State Legislature in the ‘Koch Belt’ Denies Wisconsin Healthcare and Return of Taxpayer Dollars from DC

“Please Sir, I want some more,” Oliver Twist meekly asks the ogre overseer of the orphanage set in Charles Dickens’ famous novel of greed gone wild in Victorian England. Oliver’s request was rejoined by an indignant, “Whaaaat!” And, so this tale of austerity continues to be reprised under GOP rule as healthcare is withheld from Wisconsinites. Meanwhile, when it comes to the billionaire special interest campaign contributors, the GOP switches roles to that of a butler asking, “what more can we give you sir?”

Wisconsin is held hostage by its gerrymandered State Legislature that refuses to grant healthcare to tens of thousands of our people. Political power has been captured by a group of radical Republicans funded by billionaire cash that constitutes a veritable ‘Koch Belt’ of underperforming states stretching from Oklahoma, to Kansas, to Missouri, and our own fine Dairy State of Wisconsin. Far from flushing a $billion dollars down the toilet as the GOP seems to think, accepting this return of Wisconsin taxpayer dollars from DC to fund Medicaid would stimulate our economy and spur spending at local businesses throughout the state. Far from contributing to the Federal deficit, Wisconsin has always been (2 years excepted) a net contributor of dollars to Washington. In short, Wisconsin nearly always pay more in than we get back. And, where does much of that surplus go? To Southern GOP states that whine non-stop about Big Government as they take our Wisconsin dollars from Washington!

By accepting the return of our Wisconsin tax dollars from DC, we can deliver healthcare to Wisconsinites and more spending in our economy, instead of supporting Southern GOP tax cutting states living on Wisconsin’s dime.

Increasingly, Wisconsinites are fed up with these games. Many have requested explanations from representatives from our gerrymandered legislative districts, such as those of GOP Wisconsin political stalwarts Robin Vos and Roberta Darling. They want to know why can’t we get this annual infusion of hundreds of millions of dollars and healthcare for tens of thousands of people? The response? Essentially a deflection: a version of ‘because you’ve never had it so good in Wisconsin.’ Darling and Vos assert in that Wisconsin’s failed record on new business startups is in fact a grand success with Wisconsin having one of the highest health insurance coverage rates in the US. Thus, the argument goes, you don’t need your tax dollars returned from DC for healthcare. The non-sequitur nature of their response aside, let’s examine their argument.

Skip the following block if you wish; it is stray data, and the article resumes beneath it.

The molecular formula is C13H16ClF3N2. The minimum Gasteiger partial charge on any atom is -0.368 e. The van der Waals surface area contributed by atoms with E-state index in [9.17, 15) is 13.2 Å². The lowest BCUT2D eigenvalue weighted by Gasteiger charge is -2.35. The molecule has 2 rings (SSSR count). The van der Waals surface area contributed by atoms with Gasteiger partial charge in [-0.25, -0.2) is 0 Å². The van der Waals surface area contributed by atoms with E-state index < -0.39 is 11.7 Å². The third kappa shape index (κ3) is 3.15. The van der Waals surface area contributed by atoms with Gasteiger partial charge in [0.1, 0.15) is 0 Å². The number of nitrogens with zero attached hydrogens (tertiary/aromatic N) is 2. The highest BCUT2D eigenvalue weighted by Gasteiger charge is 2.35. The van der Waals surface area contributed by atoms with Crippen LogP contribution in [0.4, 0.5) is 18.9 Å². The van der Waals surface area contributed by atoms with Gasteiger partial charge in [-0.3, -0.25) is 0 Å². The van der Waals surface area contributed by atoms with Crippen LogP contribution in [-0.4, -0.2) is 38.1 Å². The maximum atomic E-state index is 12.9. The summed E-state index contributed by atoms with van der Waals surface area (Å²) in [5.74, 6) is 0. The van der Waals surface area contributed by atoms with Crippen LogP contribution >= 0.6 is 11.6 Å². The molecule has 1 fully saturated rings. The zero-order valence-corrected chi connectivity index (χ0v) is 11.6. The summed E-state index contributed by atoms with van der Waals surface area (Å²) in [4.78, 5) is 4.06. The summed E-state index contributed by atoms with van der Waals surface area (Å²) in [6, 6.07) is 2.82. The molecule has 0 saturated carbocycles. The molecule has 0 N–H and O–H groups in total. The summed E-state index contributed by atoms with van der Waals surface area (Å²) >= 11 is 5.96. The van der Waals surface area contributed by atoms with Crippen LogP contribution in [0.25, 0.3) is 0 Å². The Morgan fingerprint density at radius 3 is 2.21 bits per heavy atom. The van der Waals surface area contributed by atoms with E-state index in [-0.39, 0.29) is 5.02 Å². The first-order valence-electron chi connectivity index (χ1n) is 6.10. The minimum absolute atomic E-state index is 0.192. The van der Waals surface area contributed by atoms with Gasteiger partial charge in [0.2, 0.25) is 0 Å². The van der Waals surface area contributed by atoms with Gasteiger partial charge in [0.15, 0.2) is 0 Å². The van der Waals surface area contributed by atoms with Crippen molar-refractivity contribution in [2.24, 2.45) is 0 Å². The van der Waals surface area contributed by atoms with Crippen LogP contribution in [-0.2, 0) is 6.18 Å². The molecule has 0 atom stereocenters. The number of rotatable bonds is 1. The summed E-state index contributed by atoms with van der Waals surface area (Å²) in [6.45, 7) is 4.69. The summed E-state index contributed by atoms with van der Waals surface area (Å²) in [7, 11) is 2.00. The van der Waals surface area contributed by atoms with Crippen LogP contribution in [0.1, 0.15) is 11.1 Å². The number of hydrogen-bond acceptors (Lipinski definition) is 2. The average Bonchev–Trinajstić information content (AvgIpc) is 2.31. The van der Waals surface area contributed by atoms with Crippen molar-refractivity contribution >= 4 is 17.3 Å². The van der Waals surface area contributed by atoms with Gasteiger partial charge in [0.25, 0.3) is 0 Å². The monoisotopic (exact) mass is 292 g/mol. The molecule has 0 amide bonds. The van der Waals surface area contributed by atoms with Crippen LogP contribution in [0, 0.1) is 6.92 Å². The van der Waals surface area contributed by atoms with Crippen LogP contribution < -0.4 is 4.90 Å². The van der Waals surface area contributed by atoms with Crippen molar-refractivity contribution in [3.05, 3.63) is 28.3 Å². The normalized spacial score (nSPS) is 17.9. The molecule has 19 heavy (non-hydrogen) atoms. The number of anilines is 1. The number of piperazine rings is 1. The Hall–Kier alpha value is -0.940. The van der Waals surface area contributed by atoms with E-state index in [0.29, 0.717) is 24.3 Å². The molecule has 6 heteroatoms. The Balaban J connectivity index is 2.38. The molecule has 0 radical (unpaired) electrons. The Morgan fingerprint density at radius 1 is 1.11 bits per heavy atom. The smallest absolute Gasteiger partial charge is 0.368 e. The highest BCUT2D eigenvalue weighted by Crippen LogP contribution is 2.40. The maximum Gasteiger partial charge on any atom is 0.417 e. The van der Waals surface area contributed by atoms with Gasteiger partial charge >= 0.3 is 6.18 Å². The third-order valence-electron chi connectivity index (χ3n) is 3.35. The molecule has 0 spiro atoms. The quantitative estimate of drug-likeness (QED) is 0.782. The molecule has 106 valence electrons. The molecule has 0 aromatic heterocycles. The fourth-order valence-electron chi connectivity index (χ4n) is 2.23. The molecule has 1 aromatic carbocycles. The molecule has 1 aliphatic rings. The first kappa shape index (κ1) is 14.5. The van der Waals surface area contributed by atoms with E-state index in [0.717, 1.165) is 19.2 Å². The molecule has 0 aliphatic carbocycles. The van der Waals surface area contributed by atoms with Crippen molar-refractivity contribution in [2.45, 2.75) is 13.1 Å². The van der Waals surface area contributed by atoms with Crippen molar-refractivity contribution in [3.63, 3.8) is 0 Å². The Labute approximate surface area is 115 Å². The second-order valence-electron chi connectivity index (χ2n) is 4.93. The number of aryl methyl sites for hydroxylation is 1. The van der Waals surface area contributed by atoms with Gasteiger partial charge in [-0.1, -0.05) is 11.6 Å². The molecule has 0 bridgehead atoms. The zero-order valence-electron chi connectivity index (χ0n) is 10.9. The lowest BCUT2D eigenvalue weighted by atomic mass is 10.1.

First, it is true that Wisconsin is in the top ten states for health insurance coverage. Why? In part, because after 8 years in power, Scott Walker and the GOP, Wisconsin was usually dead last of 50 states in new business startups. New businesses nearly never provide health coverage for workers. Thus, Wisconsin, as a state relying disproportionately on old legacy industrial employers with few new business startups, still provides more health coverage to employees than would a more dynamic state would with higher rates of new business startups. Thus, in by way of alchemy, the GOP has spun ‘success’ from failure. But, this situation can’t last. These legacy industries were once heavily unionized, and thus provided health benefits. With unions busted (under the Orwellian banner of “Right to Work”) more of these enterprises will reduce and/or cut health benefits. While we hope many of these legacy industries survive and thrive, many are in old sectors where their future is one of layoffs and ultimately extinction. In short, we need a bridge to the future, where those without healthcare, including those who have lost work, can get coverage, and thus take risks by starting new businesses. At present, all incentives instead are to find one of the remaining jobs that provide employer healthcare. And, remember, that even in these jobs co-payments and other out of pocket health expenses keep rising. In short, while relatively high numbers of Wisconsinites have healthcare (of varying quality), it will only get more expensive and with much of it disappearing altogether. Wisconsinites both deserve the return of our tax dollars from DC through expanding Medicaid, while also building a bridge to better access to healthcare as private coverage costs grow, or the coverage disappears altogether. For the Koch Belt states, government policy is being made at Koch Industry headquarters in Wichita (or at least funded from there) to serve billionaires fearing their next round of tax cuts will be nixed by people getting healthcare.

It’s time to inform their butlers domiciled in the state legislatures of the Koch Belt that we will be governed in the public interest, not theirs.

Jeffrey Sommers is Professor of Political Economy & Public Policy in the Department of African &African Diaspora Studies and a Senior Fellow, Institute of World Affairs, University of Wisconsin-Milwaukee. His book on the Baltics (with Charles Woolfson), is The Contradictions of Austerity: The Socio-economic Costs of the Neoliberal Baltic Model.